Okay good, I was wondering if I was the only one with every other question talking about onions
i always think it is "la" when it is a listen and type question....but it's "una"
I can only hear the difference on slower, articles seem overall mostly blurred over with maybe a consonant pronounced. The voice also pronounces nel and nella almost identically so i get those wrong a lot.
Doesn't the pronunciation of "cipolla" have an emphasis on the "ci" so it sounds like "CHEE-polla" opposed to "ci-POLLA" or have I been saying it completely wrong this entire time haha
Don't know if the awaited improvements in the quality of the listening have been installed but it does seem easier this time around. Or is it that I keep repeating lessons and my ears are getting used to it.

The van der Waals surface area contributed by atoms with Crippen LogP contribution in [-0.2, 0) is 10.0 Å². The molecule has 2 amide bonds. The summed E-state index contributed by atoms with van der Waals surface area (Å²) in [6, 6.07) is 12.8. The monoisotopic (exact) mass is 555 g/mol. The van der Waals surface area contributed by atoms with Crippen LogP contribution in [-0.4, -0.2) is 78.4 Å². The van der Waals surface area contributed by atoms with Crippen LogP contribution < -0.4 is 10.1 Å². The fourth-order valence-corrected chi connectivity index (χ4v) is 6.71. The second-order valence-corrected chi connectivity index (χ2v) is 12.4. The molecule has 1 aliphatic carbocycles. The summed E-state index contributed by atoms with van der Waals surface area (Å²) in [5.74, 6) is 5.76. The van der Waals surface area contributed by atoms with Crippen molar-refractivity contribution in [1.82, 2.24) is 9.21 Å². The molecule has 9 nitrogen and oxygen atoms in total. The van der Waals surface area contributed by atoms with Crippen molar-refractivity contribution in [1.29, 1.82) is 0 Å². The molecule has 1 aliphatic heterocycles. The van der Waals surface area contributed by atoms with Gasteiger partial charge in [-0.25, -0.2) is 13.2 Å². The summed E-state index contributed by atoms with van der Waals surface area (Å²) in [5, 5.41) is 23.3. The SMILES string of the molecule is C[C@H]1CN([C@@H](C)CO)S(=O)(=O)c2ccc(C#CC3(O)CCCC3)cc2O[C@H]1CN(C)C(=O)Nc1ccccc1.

That is really good to hear. Not, only for me but for all those who are newer to know brighter days are ahead.
Only if you're talking about cooking onions right now. Italian simple present translated to English present continuous can cover a much more broad time-range, e.g, 'What are we having for dinner tomorrow night?" "I am cooking onions"
If you cut an onion in four pieces, not all the way through just to open it, then in the middle you put a piece of butter, a bit of chicken bullion, wrap it in aluminum foil, put it In the oven for ten mins.... top it off with lemon juice, you wont believe it!, it goes with any meat...... delizioso
Does anyone know why the first c in cucino is pronounced with a hard "k" sound while the first c in cipolla is pronounced with a "ch" sound? Just curious.
Absolutely. C has a "ch" sound in front of E and I, and a "k" sound in front of A, O, and U. If a K sound is wanted in front of E or I, Italian uses CH.